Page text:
Monday, August 21, 2006

LOS ANGELES — California Republicans believe a handsome, blue-state Republican such as Mitt Romney would turn the presidential map upside down in 2008, appealing to the voters on both coasts who normally back Democrats in national elections.

Mr. Romney is eyeing a White House bid as he finishes his last few months in the Massachusetts governor’s mansion, and made his case to state party activists this weekend at the California Republican Convention. They loved him — cheering wildly for a stump speech that closely resembled a stand-up routine and later praising him as someone with the right kind of fiscal and conservative values.

“He’s got the charisma Kennedy had and the morals we wish Kennedy would have had,” said Republican Donee Chabot of Los Angeles, who works in real estate.

Mr. Romney, 59, is an attractive candidate for the Republican nomination because of his political savvy, state party officials said.

“He’s a national-level player with national-level experience, and he showed that once again tonight,” said Duf Sundheim, chairman of the California Republican Party.

Mr. Romney delivered the keynote address to the convention Saturday night, reminding the grass-roots activists he works with a legislature that is 87 percent Democratic, makinghim a “conservative Republican governor in the most liberal blue state in America.”

He also told them how he cut more than $3 billion in government waste without raising taxes or borrowing money and touched on a wide scholarship program approved under his watch. He also portrayed himself as an optimist with the right ideas to fix the nation’s problems during its most critical period.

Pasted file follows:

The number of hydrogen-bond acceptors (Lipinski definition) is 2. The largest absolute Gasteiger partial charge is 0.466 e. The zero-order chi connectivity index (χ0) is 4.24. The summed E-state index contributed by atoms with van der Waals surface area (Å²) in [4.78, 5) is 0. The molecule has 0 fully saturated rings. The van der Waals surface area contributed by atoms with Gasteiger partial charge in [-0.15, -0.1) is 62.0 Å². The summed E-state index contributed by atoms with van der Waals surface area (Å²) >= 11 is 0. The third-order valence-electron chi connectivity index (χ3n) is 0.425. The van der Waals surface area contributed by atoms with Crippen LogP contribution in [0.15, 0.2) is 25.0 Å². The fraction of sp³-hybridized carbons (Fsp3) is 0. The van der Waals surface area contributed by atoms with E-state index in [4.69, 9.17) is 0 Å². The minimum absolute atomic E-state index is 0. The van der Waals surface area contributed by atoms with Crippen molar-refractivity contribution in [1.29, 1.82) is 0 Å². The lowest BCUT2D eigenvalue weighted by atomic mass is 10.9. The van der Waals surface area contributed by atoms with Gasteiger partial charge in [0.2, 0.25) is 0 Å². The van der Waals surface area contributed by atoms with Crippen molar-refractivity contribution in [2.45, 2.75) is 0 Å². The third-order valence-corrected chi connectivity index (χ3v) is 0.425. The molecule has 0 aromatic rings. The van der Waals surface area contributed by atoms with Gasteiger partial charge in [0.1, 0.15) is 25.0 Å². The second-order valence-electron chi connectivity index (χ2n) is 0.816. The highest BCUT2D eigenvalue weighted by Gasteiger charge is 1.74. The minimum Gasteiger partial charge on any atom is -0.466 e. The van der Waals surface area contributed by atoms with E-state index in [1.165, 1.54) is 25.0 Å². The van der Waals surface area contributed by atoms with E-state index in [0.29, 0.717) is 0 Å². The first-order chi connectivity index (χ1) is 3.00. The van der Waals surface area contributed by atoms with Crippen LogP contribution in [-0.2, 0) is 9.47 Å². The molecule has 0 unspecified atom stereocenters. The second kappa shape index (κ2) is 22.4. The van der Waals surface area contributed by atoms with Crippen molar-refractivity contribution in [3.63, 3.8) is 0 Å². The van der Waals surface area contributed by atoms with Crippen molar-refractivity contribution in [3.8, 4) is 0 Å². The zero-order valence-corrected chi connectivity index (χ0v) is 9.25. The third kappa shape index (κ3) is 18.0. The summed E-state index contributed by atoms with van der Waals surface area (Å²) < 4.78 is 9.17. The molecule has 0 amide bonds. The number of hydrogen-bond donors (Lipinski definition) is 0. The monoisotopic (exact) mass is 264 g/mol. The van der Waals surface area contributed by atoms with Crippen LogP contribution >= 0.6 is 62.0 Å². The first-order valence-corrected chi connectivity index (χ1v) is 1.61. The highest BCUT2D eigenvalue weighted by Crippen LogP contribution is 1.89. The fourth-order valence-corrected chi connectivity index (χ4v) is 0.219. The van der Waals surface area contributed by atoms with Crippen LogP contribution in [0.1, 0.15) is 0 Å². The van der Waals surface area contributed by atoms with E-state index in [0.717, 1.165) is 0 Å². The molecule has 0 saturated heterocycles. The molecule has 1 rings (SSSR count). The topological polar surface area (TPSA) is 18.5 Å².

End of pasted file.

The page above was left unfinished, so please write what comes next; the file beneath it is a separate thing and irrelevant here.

“I’m a little concerned about the challenges we face,” Mr. Romney said. “But I want you to know as I go through this list of challenges, I’m going to end up telling you why I am the most optimistic person in this room.”

After the speech, the audience of nearly 700 erupted in chants of “Run, Mitt, Run” and the governor was surrounded by adoring fans hoping to snap a picture of the grinning, salt-and-pepper-haired politician. He worked the room for nearly an hour as chattering Republicans said things like “What a realist.”

Others said Mr. Romney understands the direction the nation is headed, and specifically liked his call for a line-item veto and for reining in federal entitlement programs. They also agreed with his theory on keeping the U.S. competitive with India and other Asian nations.

“He is a visionary. He sees the problems, and he knows how to work them out,” said Rosemary Licata of Ventura.

When asked if his remarks were the makings of his first presidential stump speech, Mr. Romney told The Washington Times: “No, no. We’re just having fun getting Republicans elected.”

The governor’s comedy shtick included jokes about Gov. Arnold Schwarzenegger’s muscles, gentle ribbing over the Cal Tech-Massachusetts Institute of Technology rivalry and a crack about his ambitions.

“Thank you. I accept the nomination,” he said when opening his speech, to roaring laughter. “Wrong convention, sorry.”

He also defended President Bush for fighting “extreme Islamists” without specifically mentioning his position on the Iraq war.

“Thank heavens we have a president who understands the nature of this risk,” he said, lauding Mr. Bush’s “bold and uncompromising mission of offense.”

Robert Lanfranco II, 26, a Lake County resident, said Mr. Romney has a wide appeal for coming from the same left-leaning state as liberal Democratic Sens. John Kerry and Edward M. Kennedy and 1988 Democratic presidential nominee Michael S. Dukakis. He said Mr. Romney has been a bridge builder with his state’s Democrats, attracting independents.

Iowa native-turned-Californian Kate Wright praised the governor but cautioned that her adopted state is ultimately irrelevant: “If you can’t make it in Iowa, you can’t resonate in America.”

Another Republican privately worried Mr. Romney’s Mormon faith would be a deterrent. The activist said Mormonism will be a difficult thing for the nation to get behind, a tougher religion to sell than President Kennedy’s Catholicism.

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